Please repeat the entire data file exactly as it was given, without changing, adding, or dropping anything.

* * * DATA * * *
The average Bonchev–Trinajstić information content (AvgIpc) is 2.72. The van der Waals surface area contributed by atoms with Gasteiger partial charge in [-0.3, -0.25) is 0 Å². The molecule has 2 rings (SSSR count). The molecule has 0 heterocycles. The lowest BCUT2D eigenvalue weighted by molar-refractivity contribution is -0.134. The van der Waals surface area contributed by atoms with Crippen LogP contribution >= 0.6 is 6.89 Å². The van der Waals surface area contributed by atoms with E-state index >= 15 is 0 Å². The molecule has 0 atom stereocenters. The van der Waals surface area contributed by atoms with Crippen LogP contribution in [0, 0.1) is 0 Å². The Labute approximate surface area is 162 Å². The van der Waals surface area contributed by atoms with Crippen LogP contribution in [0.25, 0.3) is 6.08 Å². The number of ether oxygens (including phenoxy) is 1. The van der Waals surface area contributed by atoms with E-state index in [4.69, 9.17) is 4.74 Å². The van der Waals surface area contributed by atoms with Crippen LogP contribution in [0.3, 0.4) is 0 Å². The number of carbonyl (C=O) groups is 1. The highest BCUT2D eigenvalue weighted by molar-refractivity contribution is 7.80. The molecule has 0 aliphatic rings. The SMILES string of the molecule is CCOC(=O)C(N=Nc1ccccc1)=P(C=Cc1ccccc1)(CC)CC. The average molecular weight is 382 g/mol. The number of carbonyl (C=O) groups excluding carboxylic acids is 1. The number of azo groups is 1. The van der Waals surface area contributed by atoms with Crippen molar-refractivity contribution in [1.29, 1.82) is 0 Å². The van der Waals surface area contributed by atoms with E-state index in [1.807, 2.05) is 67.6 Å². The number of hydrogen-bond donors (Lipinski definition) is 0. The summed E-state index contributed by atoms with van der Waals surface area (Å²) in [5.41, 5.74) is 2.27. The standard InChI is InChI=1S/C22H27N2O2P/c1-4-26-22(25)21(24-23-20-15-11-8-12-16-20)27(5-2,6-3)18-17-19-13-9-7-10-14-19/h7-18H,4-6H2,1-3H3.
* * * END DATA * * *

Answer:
The average Bonchev–Trinajstić information content (AvgIpc) is 2.72. The van der Waals surface area contributed by atoms with Gasteiger partial charge in [-0.3, -0.25) is 0 Å². The molecule has 2 rings (SSSR count). The molecule has 0 heterocycles. The lowest BCUT2D eigenvalue weighted by molar-refractivity contribution is -0.134. The van der Waals surface area contributed by atoms with Crippen LogP contribution >= 0.6 is 6.89 Å². The van der Waals surface area contributed by atoms with E-state index >= 15 is 0 Å². The molecule has 0 atom stereocenters. The van der Waals surface area contributed by atoms with Crippen LogP contribution in [0, 0.1) is 0 Å². The Labute approximate surface area is 162 Å². The van der Waals surface area contributed by atoms with Crippen LogP contribution in [0.25, 0.3) is 6.08 Å². The number of ether oxygens (including phenoxy) is 1. The van der Waals surface area contributed by atoms with E-state index in [4.69, 9.17) is 4.74 Å². The van der Waals surface area contributed by atoms with Crippen LogP contribution in [0.3, 0.4) is 0 Å². The number of carbonyl (C=O) groups is 1. The highest BCUT2D eigenvalue weighted by molar-refractivity contribution is 7.80. The molecule has 0 aliphatic rings. The SMILES string of the molecule is CCOC(=O)C(N=Nc1ccccc1)=P(C=Cc1ccccc1)(CC)CC. The average molecular weight is 382 g/mol. The number of carbonyl (C=O) groups excluding carboxylic acids is 1. The number of azo groups is 1. The van der Waals surface area contributed by atoms with Crippen molar-refractivity contribution in [1.29, 1.82) is 0 Å². The van der Waals surface area contributed by atoms with E-state index in [1.807, 2.05) is 67.6 Å². The number of hydrogen-bond donors (Lipinski definition) is 0. The summed E-state index contributed by atoms with van der Waals surface area (Å²) in [5.41, 5.74) is 2.27. The standard InChI is InChI=1S/C22H27N2O2P/c1-4-26-22(25)21(24-23-20-15-11-8-12-16-20)27(5-2,6-3)18-17-19-13-9-7-10-14-19/h7-18H,4-6H2,1-3H3.